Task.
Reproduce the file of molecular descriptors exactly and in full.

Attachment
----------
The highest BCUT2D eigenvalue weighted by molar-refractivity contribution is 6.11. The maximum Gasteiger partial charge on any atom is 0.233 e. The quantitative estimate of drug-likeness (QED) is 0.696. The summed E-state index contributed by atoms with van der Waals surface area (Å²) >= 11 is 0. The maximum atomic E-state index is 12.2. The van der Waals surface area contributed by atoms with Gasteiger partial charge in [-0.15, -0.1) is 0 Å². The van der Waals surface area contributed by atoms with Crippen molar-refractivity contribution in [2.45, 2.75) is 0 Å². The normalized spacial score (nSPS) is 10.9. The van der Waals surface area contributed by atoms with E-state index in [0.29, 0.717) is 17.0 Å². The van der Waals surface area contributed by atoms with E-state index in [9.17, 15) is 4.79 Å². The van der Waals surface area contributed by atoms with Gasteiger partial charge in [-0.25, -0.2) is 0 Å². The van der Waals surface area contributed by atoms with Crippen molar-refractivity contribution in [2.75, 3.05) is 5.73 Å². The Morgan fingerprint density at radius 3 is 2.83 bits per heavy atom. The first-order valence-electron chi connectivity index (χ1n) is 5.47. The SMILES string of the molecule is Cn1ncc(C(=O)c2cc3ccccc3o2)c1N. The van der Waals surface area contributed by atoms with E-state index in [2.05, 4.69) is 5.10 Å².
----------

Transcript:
The highest BCUT2D eigenvalue weighted by molar-refractivity contribution is 6.11. The maximum Gasteiger partial charge on any atom is 0.233 e. The quantitative estimate of drug-likeness (QED) is 0.696. The summed E-state index contributed by atoms with van der Waals surface area (Å²) >= 11 is 0. The maximum atomic E-state index is 12.2. The van der Waals surface area contributed by atoms with Gasteiger partial charge in [-0.15, -0.1) is 0 Å². The van der Waals surface area contributed by atoms with Crippen molar-refractivity contribution in [2.45, 2.75) is 0 Å². The normalized spacial score (nSPS) is 10.9. The van der Waals surface area contributed by atoms with E-state index in [0.29, 0.717) is 17.0 Å². The van der Waals surface area contributed by atoms with E-state index in [9.17, 15) is 4.79 Å². The van der Waals surface area contributed by atoms with Gasteiger partial charge in [-0.25, -0.2) is 0 Å². The van der Waals surface area contributed by atoms with Crippen molar-refractivity contribution in [2.75, 3.05) is 5.73 Å². The Morgan fingerprint density at radius 3 is 2.83 bits per heavy atom. The first-order valence-electron chi connectivity index (χ1n) is 5.47. The SMILES string of the molecule is Cn1ncc(C(=O)c2cc3ccccc3o2)c1N. The van der Waals surface area contributed by atoms with E-state index in [2.05, 4.69) is 5.10 Å².